In the 1930s clinicians began to use very high electric currents in order to produce convulsions in patients.  This was known as electroconvulsive shock therapy, or ECT, and is still sometimes used in America to treat difficult cases of depression.  One of its drawbacks is that patients have to be guarded against breaking bones or doing other physiological damage during the convulsions.  Often they are strapped down or given medications to help prevent damaging convulsions.  Also, patients complain of memory difficulties that can bother them for up to 6 weeks following the shock treatments.  When we first began publishing studies on CES in America back in the 1970s, peer reviewers often read our papers as ECT papers, since they did not know about CES and therefore couldn’t tell the difference.  Many early CES papers were turned down by peer reviewers as a result, since the studies didn’t make sense as electroconvulsive shock research.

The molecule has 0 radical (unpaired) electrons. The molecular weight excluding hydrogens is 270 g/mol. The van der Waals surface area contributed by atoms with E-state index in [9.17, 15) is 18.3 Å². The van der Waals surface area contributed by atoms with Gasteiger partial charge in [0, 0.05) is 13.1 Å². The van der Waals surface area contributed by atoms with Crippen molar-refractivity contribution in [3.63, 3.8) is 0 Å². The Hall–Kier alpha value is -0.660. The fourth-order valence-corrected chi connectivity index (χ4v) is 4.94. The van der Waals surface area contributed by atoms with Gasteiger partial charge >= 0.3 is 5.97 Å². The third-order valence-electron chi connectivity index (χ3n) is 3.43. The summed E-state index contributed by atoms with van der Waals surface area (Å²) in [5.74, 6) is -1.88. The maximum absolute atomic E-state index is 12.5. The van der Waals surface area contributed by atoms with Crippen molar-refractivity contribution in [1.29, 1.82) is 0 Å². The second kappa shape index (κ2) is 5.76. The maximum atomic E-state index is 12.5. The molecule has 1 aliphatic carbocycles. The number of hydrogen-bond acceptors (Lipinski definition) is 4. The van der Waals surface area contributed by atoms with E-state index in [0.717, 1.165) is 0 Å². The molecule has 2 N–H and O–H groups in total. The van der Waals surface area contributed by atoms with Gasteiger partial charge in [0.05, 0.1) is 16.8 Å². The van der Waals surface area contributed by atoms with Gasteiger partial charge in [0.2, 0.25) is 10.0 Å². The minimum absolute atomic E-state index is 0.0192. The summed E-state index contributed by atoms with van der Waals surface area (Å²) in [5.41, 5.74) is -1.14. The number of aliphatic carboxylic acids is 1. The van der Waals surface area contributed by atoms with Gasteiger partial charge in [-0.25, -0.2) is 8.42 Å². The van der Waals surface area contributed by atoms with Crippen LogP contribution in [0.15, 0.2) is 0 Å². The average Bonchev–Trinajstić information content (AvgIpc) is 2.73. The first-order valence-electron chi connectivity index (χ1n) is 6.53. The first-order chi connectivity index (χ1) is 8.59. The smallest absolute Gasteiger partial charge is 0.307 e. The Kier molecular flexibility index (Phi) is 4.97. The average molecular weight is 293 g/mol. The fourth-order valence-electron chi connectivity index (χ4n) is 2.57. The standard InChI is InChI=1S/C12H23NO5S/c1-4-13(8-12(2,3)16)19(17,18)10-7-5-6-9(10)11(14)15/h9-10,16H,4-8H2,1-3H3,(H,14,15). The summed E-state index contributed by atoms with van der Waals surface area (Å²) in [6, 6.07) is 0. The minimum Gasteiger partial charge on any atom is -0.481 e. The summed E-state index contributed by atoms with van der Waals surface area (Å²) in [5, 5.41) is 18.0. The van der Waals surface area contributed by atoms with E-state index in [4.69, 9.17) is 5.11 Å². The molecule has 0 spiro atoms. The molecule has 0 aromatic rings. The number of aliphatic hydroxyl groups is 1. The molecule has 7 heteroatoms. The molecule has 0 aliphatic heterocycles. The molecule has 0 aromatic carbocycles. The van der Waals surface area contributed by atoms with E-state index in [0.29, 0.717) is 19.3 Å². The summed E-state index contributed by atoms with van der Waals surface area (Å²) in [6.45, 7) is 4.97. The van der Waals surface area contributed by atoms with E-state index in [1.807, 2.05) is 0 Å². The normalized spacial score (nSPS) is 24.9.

Another electrical treatment that began in America in the 1970s is transcutaneous electrical nerve stimulation, or TENS.  In this treatment, patients typically place electrodes on or near the pain site on their body and stimulate with varying small pulses of electricity, with a wide range of pulse rates available, often going from less than one pulse per second to several thousand pulses per second.

In contrast, CES (Cranial Electrotherapy Stimulation) employs gentle electrical stimulation to the head to help normalize brain functioning.  CES is safe, effective and affordable. CES units are easy to use.